Saturday, December 3, 2022

Judge rules MSU is not compliant with Title IX in women's swim team suit

August 9, 2022
<p>Junior breaststroker Kasey Venn prepares herself for the 100 Yard IM in the ready room during CCS Nationals at McAuley Aquatic Center in Atlanta, Georgia on April 10, 2022. Venn won the event with a time of 58.07. </p>

Junior breaststroker Kasey Venn prepares herself for the 100 Yard IM in the ready room during CCS Nationals at McAuley Aquatic Center in Atlanta, Georgia on April 10, 2022. Venn won the event with a time of 58.07.

Photo by Audrey Richardson | The State News

The district court judge for the women's swim and dive team lawsuit against MSU has ruled that the university is not compliant with Title IX. The university is not required to reinstate the team, but they were given 60 days to submit a plan to rectify the violation.

This ruling was a partial granting of the preliminary injunction that took place on July 21. It means there was a "substantial likelihood of a success on the merits" for a Title IX violation.

The women's swim and dive team attorney Lori Bullock said the lawsuit is still ongoing until the final trial in January.

"The ultimate goal of the lawsuit has always been in Title IX compliance, which may look like a swim and dive team being reinstated and that's what we were hoping MSU would do," Bullock said. "That's still absolutely an option that MSU has, to submit a compliance plan that reinstates the swim and dive team."

MSU has 60 days to submit a plan that will demonstrate they can bring their program into compliance.

"We're very encouraged by the judge granting of the preliminary injunction and the recognition that MSU was out of compliance with Title IX and that eliminating the women's team only exacerbated that problem," Bullock said.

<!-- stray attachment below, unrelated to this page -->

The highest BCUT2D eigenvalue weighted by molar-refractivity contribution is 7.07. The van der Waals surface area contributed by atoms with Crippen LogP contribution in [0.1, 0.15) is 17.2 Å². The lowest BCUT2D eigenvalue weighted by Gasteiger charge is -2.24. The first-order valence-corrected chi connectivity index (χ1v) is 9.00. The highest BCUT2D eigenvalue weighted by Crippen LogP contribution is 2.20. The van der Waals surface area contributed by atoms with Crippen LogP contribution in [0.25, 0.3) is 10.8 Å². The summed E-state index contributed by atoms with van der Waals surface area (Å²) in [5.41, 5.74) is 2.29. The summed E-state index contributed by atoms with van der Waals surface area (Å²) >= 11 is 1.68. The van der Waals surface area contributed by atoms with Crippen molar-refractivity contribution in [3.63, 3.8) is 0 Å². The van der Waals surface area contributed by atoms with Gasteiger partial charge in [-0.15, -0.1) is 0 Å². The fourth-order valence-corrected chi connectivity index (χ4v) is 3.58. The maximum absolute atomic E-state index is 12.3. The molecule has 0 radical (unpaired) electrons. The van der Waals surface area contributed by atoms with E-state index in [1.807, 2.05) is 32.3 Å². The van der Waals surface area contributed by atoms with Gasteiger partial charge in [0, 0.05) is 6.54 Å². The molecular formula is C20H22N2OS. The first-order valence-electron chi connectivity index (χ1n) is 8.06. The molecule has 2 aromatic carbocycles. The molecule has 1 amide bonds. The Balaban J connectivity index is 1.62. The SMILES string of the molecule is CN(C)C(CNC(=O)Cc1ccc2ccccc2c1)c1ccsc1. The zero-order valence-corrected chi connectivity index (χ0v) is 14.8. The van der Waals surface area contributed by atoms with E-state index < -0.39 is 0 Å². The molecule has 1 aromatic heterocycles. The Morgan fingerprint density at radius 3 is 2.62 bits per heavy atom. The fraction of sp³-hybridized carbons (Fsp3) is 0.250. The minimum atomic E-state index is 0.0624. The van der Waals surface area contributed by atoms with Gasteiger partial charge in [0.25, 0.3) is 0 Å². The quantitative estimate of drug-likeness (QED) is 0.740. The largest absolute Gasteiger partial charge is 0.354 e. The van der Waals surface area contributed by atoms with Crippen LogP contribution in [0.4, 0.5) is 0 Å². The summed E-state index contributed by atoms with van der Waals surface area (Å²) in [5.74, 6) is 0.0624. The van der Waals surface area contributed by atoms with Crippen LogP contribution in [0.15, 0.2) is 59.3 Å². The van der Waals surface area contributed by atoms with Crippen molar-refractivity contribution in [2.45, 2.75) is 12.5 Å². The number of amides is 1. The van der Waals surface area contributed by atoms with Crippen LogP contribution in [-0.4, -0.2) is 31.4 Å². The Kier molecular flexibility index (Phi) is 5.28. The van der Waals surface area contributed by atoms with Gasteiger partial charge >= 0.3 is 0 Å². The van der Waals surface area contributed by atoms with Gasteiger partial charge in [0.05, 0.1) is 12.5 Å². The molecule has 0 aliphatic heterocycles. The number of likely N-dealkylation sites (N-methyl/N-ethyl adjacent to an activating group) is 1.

MSU deputy spokesperson Dan Olsen said the university is looking to develop its compliance plan.

“We’re reviewing the court’s decision to determine appropriate next steps,” Olsen said.

Plaintiff Sophia Balow said she thinks the easiest way to solve the violation is to reinstate the team.

"It's easier than creating a different women's team, I mean the pool's there, the swimmers are there, the coach is there," Balow said. "It makes the most sense to just put the swim team back."

Balow remains hopeful after this ruling.

"Hopefully (MSU) can make the right decision and we can stop spending so much time and money on fighting each other on this and they can just put the women's team back in the pool," Balow said.

This comes after the university asked for the U.S. Supreme Court to review the lawsuit last week. The group fighting for reinstatement, Battle for Spartan Swim and Dive, wrote a statement in reaction to the university's action.

"Battle for Spartan Swim and Dive is profoundly disappointed that MSU has chosen to take its fight with these women to the Supreme Court rather than working with our group of students, alumni, and supporters to restore the swim and dive teams, invest the millions pledged by Battle donors into the program, and reverse MSU’s terrible Title IX track record," the group said in a statement.

Balow said the university's appeal to the Supreme Court was disappointing.

"It's just annoying that it's been taking so long," Balow said. "I wish something would've happened six months ago, we could've figured this out before all these drastic measures were taken."

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